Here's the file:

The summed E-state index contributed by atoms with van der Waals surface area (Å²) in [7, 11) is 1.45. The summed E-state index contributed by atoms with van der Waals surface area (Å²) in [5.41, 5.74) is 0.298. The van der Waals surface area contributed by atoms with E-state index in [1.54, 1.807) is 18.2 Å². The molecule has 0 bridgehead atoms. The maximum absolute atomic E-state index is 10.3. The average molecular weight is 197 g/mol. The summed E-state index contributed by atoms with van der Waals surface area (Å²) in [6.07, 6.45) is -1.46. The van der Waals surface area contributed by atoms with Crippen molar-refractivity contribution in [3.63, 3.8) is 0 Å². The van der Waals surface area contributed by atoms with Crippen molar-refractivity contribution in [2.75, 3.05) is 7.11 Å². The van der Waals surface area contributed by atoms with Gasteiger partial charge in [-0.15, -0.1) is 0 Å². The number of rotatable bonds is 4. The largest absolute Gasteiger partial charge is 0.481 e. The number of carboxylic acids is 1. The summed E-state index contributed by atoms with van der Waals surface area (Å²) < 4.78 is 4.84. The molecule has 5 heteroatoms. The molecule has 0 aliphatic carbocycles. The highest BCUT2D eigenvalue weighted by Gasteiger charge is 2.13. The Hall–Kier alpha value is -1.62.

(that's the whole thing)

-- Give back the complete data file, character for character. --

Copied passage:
The summed E-state index contributed by atoms with van der Waals surface area (Å²) in [7, 11) is 1.45. The summed E-state index contributed by atoms with van der Waals surface area (Å²) in [5.41, 5.74) is 0.298. The van der Waals surface area contributed by atoms with E-state index in [1.54, 1.807) is 18.2 Å². The molecule has 0 bridgehead atoms. The maximum absolute atomic E-state index is 10.3. The average molecular weight is 197 g/mol. The summed E-state index contributed by atoms with van der Waals surface area (Å²) in [6.07, 6.45) is -1.46. The van der Waals surface area contributed by atoms with Crippen molar-refractivity contribution in [3.63, 3.8) is 0 Å². The van der Waals surface area contributed by atoms with Crippen molar-refractivity contribution in [2.75, 3.05) is 7.11 Å². The van der Waals surface area contributed by atoms with Gasteiger partial charge in [-0.15, -0.1) is 0 Å². The number of rotatable bonds is 4. The largest absolute Gasteiger partial charge is 0.481 e. The number of carboxylic acids is 1. The summed E-state index contributed by atoms with van der Waals surface area (Å²) < 4.78 is 4.84. The molecule has 5 heteroatoms. The molecule has 0 aliphatic carbocycles. The highest BCUT2D eigenvalue weighted by Gasteiger charge is 2.13. The Hall–Kier alpha value is -1.62.